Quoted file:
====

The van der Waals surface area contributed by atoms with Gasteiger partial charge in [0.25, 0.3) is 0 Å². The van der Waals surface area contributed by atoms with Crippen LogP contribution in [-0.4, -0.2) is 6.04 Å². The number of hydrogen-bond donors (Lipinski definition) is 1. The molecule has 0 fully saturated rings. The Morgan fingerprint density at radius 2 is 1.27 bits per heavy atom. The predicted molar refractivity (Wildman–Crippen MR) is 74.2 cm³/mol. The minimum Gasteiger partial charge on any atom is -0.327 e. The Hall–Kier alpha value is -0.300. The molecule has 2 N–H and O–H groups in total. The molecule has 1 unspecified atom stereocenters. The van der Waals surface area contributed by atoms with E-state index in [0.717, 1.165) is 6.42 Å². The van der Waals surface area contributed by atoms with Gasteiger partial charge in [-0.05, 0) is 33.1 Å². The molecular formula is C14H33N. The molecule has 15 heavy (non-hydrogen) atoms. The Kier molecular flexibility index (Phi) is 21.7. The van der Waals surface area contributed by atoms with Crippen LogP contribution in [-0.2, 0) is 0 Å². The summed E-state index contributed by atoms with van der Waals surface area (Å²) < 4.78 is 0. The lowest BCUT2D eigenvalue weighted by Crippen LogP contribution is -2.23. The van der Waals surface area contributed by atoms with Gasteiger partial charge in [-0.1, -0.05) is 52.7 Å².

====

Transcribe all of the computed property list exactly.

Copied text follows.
The van der Waals surface area contributed by atoms with Gasteiger partial charge in [0.25, 0.3) is 0 Å². The van der Waals surface area contributed by atoms with Crippen LogP contribution in [-0.4, -0.2) is 6.04 Å². The number of hydrogen-bond donors (Lipinski definition) is 1. The molecule has 0 fully saturated rings. The Morgan fingerprint density at radius 2 is 1.27 bits per heavy atom. The predicted molar refractivity (Wildman–Crippen MR) is 74.2 cm³/mol. The minimum Gasteiger partial charge on any atom is -0.327 e. The Hall–Kier alpha value is -0.300. The molecule has 2 N–H and O–H groups in total. The molecule has 1 unspecified atom stereocenters. The van der Waals surface area contributed by atoms with E-state index in [0.717, 1.165) is 6.42 Å². The van der Waals surface area contributed by atoms with Gasteiger partial charge in [-0.05, 0) is 33.1 Å². The molecular formula is C14H33N. The molecule has 15 heavy (non-hydrogen) atoms. The Kier molecular flexibility index (Phi) is 21.7. The van der Waals surface area contributed by atoms with Crippen LogP contribution in [-0.2, 0) is 0 Å². The summed E-state index contributed by atoms with van der Waals surface area (Å²) < 4.78 is 0. The lowest BCUT2D eigenvalue weighted by Crippen LogP contribution is -2.23. The van der Waals surface area contributed by atoms with Gasteiger partial charge in [-0.1, -0.05) is 52.7 Å².